Shutdown and Politics Blog 6

“Not a Game”


Stephen Colbert satirically frames the government shutdown as “not a game”.  However, we all know that politics could not exist without our elected officials playing their many games with each other and us. Succeeding in politics means coming up with strategic moves and knowing how to play “the game”.

I believe in negotiation, and in many circumstances, using diplomacy to solve issues.  Bryce Covert, author of “What Should Democrats Demand in the Budget Showdown”, an article found on The Nation, suggests that Democrats should stop playing defensively and go on the offense.

The article lists demands that Democrats could utilize in negotiation.  My initial reaction was that all of the demands she enumerates would cost money.  I’m hesitant to support superfluous government spending, but after reading through her argument I am less hesitant.  Covert suggests: 1. A public option for healthcare 2.  Universal preschool, 3.  Raise the minimum wage and index it to inflation, 4.  Free public college, and 5.  Guaranteed paid family leave, sick days and vacation.  These requests would help control spending on healthcare, invest in the future, help close the gender and racial wage gap, lower burdens on families, and make workers more productive.

She thinks that by pushing these policies the Democrats can progress our country and economy.  I believe that many of her ideas provide great public services to citizens.  While we all want what’s best for this country and its citizens, we all have different judgments on what this defines. That’s exactly why this shutdown started.

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7 thoughts on ““Not a Game”

  1. I think it is interesting how you are now less hesitant to support government spending due to reading an article different than your original opinion. When we originally came up with the prompt, we were unsure what affect reading a different argument would have on someone’s current political standing.

  2. So, you came out as a Republican or Conservative?

    Just curious.

    What about those ideas seemed good or smart to you?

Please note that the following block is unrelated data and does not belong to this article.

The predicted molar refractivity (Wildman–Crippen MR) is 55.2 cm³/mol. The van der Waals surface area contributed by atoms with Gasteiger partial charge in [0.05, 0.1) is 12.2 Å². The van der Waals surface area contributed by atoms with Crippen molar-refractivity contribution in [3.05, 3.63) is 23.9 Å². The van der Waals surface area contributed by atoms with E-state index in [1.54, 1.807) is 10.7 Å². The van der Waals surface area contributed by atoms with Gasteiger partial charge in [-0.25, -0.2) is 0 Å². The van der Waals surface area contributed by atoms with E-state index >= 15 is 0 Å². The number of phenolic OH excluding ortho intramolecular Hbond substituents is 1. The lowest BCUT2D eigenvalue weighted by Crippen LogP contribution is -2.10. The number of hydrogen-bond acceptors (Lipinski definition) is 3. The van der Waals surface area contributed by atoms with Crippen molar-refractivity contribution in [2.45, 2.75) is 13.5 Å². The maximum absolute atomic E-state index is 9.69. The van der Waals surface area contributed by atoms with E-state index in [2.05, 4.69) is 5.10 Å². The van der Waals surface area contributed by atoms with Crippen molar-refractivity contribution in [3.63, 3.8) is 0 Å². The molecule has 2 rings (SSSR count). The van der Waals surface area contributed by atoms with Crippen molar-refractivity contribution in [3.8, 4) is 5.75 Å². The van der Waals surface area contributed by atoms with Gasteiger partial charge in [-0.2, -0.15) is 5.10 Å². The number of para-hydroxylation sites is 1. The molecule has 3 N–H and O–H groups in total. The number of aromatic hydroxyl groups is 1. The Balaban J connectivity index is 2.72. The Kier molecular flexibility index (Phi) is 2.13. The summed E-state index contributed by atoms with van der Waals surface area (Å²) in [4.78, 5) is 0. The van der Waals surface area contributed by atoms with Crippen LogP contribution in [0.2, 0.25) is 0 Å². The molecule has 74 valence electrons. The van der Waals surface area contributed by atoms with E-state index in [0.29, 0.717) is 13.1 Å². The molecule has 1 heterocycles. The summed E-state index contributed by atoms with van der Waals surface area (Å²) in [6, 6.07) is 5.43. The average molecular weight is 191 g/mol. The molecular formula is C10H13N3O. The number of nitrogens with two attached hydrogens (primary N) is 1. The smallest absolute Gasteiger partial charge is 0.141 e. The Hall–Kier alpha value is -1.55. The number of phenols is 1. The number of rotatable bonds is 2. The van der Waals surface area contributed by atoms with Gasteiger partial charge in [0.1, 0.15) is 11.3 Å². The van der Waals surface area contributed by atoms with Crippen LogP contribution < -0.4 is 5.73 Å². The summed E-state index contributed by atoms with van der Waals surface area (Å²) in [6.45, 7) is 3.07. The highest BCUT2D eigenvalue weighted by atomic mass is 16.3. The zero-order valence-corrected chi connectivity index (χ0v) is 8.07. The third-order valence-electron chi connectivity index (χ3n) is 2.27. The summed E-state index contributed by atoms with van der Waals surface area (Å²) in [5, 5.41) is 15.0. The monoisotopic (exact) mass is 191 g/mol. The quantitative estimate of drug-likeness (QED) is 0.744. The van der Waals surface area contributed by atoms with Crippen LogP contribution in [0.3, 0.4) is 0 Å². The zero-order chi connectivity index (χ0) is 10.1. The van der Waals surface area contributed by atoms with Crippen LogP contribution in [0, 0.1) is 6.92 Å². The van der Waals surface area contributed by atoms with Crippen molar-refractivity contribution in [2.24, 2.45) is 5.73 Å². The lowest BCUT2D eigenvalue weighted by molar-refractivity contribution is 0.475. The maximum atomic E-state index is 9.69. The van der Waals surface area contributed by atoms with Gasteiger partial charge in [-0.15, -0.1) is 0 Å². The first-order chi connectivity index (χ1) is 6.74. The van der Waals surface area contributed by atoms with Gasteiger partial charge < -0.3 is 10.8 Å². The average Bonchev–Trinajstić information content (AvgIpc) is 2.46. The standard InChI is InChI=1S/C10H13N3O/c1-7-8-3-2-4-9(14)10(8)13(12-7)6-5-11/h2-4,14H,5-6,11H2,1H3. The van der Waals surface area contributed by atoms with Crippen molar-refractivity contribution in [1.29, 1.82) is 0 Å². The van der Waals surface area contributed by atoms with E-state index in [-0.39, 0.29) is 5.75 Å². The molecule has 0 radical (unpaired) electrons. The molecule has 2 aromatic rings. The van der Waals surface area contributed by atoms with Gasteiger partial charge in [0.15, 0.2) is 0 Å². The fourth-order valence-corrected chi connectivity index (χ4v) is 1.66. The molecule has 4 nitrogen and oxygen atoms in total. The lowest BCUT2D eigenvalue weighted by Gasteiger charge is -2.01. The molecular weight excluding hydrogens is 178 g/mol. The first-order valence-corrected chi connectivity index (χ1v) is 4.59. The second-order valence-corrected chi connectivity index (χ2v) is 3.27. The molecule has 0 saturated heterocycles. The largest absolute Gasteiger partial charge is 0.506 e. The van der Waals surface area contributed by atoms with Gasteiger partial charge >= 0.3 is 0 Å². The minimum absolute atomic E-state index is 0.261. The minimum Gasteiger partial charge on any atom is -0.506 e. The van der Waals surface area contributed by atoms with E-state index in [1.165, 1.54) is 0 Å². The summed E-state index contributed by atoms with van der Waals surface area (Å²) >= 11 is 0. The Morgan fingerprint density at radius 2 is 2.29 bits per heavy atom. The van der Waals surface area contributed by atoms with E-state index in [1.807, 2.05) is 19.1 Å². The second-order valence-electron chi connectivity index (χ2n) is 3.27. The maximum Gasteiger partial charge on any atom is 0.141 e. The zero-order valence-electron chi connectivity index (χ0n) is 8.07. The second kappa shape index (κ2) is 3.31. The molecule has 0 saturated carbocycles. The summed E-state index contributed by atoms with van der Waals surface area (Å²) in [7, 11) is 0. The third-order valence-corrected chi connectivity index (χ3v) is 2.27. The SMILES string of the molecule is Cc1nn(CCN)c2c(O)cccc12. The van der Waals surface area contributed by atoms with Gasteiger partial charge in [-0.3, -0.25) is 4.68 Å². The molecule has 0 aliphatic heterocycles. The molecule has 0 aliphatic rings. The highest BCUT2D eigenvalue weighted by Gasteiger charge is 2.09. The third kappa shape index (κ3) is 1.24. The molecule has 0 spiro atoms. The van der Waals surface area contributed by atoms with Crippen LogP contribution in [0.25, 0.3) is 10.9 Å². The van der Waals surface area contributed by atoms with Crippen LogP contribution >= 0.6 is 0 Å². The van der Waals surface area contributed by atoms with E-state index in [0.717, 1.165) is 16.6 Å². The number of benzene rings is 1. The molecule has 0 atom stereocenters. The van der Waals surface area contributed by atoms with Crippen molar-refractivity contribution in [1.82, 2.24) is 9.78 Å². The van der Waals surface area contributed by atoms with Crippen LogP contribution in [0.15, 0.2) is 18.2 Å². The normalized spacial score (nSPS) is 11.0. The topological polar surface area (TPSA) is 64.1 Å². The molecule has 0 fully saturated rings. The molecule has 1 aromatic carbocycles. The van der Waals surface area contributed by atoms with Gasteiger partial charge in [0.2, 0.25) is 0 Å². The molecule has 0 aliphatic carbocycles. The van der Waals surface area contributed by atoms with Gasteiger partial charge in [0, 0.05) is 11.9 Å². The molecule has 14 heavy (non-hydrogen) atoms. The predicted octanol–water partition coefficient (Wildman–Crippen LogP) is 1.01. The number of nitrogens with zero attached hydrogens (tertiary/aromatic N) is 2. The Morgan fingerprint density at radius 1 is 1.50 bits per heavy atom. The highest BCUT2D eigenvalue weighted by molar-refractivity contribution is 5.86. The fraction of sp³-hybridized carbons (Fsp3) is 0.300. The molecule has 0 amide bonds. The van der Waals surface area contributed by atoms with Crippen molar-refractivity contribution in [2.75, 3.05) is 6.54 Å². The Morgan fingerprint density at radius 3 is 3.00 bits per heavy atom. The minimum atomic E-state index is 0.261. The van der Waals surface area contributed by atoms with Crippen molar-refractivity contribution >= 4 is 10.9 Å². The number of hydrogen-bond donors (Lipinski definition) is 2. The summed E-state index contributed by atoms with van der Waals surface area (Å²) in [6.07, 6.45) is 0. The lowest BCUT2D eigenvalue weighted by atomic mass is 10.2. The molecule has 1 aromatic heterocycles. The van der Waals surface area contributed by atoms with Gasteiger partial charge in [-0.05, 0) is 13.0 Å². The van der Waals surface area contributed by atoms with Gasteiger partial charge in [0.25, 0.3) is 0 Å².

By the way, more family-friendly work policies is not so much tax revenue as it is an impact on the private sector.

  3. Game can have two meanings. It can mean something frivolous or unserious. or, it can mean a defined space of competition with its own rules, plays and strategies. TO recognize that politics is a game can be both, but I agree it can be useful to think o fit as the latter. Just like those other “games,” professional sports, the outcomes of political games can have huge impacts, fiscal and otherwise.

    I worry that the problem here is that Democrats are playing a political game and the tea Party conference in the Republican party is playing a nihilstic game. That is like the Philadelphia Eagles playing football against a team of bear hunters who are shooting them. Two games, different rules.

  4. I agree with you that politics is a game. As Lauren said, I found it interesting how reading a different opinion can open your eyes and make you change you mind on issues. While all of those suggestions seem ideal, the issue for me is going into more debt. Can we afford to continue to sink into debt?

    • There are two questions here.

      One, can we afford it? How does a larger organizationa sses its credit worthiness? What lenders ask for in interest.

      Due to the FEd easing up on buying up bad assets from the great recession (called Quantiaitive Esing so no one udnerstnads it), AND due to the shutdown crap, investors want more, so the treausry yield has been going up (it moves opposite of treasury bods).

      However, in general, US debt still is sold at much lwoer interest rates than other kinds of debt reflecting an overall confidence in the US´ ability to pay back capital plus interest.

      Now, the POLICY question is should we incur this debt? What are we buying for it? If we are buying over priced military equipment, drones that create as many new terrorists as they kill, inflated or poor healthcare in medicare, or boondoogle construciotn projects, tas breaks for coporations or for the very wealthy, then maybe not so good. If we are investing in early child education, needed infrastrucure, basic research, or other investments in people and prosperity, maybe its a good investment.

      The idea that we “have too much debt” from a policy point of view means we should specify what we are buying today with a promise to pay off debt tomorrow.

      The idea of “our debt is too expensive” is a question that interest rates can provide insight on.

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